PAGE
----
Cameron Dumas presents the latest findings on race, class, and incarceration in Louisiana at the ULL Undergraduate Research Conference
Cameron Dumas presented her original research at the Undergraduate Research Conference sponsored by the University of Louisiana at Lafayette, University of Louisiana at Lafayette Honors Program, and Louisiana Council On Excellence in Undergraduate Research (LaCOEUR)
This is the second time students from Southeastern Louisiana University have attended this conference through the Department of Sociology & Criminal Justice’s Research Experiences for Undergraduate program. And yet again they were the center of the best attention.
Ms. Dumas’ research explored the intersectionality of incarceration in Louisiana. Drawing on federal and state level records, she showed that poor citizens were more likely to be incarcerated than those above the poverty line—but that this gap was much narrower for Black citizens compared to White citizens.
While not a competitive session, she clearly stole the show. In fact, you can watch her presentation online at https://youtu.be/nFK1jSl5yrY. Her presentation generated a genuine interest among attendees and sparked new directions for research and policy.
Please congratulate her on her accomplishment if you see her on campus. She definitely earned it!
“I've always been interested in African Americans, intersectionality, and their relationship with the criminal justice system. Through my research I've taken steps to do what I want to do in life, which is to help reduce the rates of incarceration within the Black community.” ~ Cameron Dumas
STUDENTS PREVENT CRIME ON CAMPUS
Fayard Hall has a problem with crime. Dry erase markers, when left unattended, go missing. Recognizing the gravity of this situation, students from the Department of Sociology and Criminal Justice conducted a study on what could be done about it.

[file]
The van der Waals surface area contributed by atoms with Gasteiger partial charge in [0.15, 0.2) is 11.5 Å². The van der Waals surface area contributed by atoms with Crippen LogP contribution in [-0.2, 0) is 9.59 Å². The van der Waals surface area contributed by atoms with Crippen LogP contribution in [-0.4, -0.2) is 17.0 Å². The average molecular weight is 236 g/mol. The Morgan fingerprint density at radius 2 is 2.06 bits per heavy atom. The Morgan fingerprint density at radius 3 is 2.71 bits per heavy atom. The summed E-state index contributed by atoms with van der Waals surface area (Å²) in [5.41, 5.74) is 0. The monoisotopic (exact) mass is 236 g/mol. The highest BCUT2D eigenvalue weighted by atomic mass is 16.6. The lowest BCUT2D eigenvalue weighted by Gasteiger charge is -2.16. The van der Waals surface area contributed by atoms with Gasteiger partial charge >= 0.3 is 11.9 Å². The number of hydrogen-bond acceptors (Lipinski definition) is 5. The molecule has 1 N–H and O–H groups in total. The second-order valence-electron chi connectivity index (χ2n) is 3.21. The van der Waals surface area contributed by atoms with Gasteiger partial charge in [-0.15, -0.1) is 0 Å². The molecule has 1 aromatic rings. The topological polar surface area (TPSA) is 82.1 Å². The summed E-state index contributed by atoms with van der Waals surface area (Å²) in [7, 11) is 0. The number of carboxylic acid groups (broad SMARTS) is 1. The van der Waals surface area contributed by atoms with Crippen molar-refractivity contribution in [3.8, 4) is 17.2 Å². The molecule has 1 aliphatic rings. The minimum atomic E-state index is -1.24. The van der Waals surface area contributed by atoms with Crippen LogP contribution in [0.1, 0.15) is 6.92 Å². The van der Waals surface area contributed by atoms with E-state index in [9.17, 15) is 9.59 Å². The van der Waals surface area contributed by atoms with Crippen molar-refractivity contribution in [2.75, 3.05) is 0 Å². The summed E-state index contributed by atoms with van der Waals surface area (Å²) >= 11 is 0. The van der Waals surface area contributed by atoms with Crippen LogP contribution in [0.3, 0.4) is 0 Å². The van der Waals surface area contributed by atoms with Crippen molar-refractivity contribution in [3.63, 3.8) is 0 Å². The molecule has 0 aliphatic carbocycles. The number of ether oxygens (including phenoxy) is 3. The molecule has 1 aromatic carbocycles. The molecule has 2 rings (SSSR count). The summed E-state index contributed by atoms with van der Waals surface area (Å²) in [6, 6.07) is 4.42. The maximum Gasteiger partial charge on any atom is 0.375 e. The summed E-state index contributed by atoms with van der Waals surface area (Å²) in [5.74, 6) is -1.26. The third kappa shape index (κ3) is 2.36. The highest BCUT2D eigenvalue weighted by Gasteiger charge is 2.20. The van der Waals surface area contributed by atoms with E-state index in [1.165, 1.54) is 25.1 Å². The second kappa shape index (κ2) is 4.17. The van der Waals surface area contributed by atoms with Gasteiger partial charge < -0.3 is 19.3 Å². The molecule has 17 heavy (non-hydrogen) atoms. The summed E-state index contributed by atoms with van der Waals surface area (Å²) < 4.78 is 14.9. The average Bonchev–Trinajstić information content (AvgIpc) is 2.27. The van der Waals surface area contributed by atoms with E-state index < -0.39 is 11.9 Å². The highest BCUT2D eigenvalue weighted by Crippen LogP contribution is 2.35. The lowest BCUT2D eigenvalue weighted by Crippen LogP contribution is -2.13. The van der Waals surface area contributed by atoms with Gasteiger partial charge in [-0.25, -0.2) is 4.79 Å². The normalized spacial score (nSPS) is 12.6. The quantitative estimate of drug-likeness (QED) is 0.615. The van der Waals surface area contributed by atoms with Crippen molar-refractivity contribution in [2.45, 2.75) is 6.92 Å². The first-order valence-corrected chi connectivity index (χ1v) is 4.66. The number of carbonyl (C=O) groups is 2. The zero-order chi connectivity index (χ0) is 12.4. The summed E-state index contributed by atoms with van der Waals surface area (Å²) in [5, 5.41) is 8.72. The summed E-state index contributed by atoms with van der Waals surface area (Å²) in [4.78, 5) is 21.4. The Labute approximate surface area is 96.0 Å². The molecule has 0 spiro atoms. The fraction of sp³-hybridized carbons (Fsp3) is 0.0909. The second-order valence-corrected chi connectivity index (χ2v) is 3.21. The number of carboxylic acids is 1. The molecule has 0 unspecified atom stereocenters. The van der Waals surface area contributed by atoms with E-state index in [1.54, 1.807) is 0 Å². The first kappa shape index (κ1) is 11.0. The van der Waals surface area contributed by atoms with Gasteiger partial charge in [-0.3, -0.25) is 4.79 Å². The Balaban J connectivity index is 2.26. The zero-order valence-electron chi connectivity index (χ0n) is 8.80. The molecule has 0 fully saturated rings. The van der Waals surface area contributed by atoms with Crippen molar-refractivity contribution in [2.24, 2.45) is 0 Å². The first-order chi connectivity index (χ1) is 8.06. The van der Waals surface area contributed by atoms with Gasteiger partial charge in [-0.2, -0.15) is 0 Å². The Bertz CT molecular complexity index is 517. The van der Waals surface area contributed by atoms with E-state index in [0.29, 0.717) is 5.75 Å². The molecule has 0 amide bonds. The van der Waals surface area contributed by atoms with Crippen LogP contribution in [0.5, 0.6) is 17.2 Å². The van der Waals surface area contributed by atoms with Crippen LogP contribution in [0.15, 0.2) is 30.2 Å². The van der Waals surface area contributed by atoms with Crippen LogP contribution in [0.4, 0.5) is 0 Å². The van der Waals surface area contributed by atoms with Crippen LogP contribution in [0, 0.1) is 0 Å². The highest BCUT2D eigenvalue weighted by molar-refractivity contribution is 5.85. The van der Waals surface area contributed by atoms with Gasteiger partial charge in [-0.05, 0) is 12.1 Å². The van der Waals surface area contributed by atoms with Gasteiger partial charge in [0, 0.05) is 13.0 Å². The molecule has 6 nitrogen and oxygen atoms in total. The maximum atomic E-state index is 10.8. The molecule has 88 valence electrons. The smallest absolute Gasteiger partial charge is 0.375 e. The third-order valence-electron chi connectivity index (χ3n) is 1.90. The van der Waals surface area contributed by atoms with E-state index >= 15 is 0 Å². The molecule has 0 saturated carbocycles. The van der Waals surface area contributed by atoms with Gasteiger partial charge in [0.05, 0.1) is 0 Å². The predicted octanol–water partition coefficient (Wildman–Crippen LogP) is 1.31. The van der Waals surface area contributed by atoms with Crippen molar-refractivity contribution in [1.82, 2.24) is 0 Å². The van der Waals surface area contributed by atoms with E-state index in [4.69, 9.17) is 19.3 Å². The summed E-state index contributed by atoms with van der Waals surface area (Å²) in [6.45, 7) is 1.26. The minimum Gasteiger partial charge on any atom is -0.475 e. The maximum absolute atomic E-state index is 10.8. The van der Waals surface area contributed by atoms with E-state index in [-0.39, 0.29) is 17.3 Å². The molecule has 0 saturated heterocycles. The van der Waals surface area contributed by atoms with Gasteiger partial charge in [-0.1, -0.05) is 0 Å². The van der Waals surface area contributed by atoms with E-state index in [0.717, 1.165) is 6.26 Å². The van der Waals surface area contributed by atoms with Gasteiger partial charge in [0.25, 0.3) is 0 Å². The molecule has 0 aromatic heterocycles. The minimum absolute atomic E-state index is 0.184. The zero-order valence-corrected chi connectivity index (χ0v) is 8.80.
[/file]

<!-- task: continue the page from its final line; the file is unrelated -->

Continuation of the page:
SOC 310 Fall 2018 (Students:) Avery Alexander, Darnell Andrews, Natajah Batiste, Alisia Burleigh, Logann Callahan, Katherine Davis, Nicholas Ferrara, Ricky Fuller, Kayce Fulton, William Grieshaber, Jasmine Haynes, Andreia Jackson, Ronald Kennedy, Kathryn Leboeuf, Tyler Loewer, Julia Lowe, Frank Mancuso, Jennifer Mary, Hollyn Millet, Luisa Ramirez, Alkeisha Robertston, Kayla Schmalz, Irma Sevilla, Samantha Stewart, Earl Thomas, Ryan Young (Professor:) Dr. William A. Chernoff.
Designing the Study
Inside the classroom, students brainstormed strategies to make markers less desirable. One student suggested hanging anti-theft posters. Others suggested installing fake security cameras. Ultimately they decided that labels with the message “Property of Fayard Hall,” while simple, might be enough.
To test their hypothesis, the students performed a randomized control trial. They randomly assigned 11 labeled markers to 11 classrooms. The remaining 11 classrooms got markers without labels.
After designing their experiment, they took action.
Executing the Experiment
The following morning they went to each classroom and dropped off the markers. Three weeks later, they followed up.
The results: the labels worked! Unlike the markers without labels, most of the markers with labels were recovered.
Through this study, students gained firsthand experience with experimental research. They planned, carried out, and witnessed for themselves the results of their efforts. But most importantly, they achieved their goal. They discovered an effective new method to prevent markers from unexpectedly going missing on campus.
This project is indebted to the help of secretaries and department heads from the departments of Sociology and Criminal Justice, Political Science and History, and Mathematics for generously providing this study with access to their classrooms. To you all we say “Thank You Very Much!”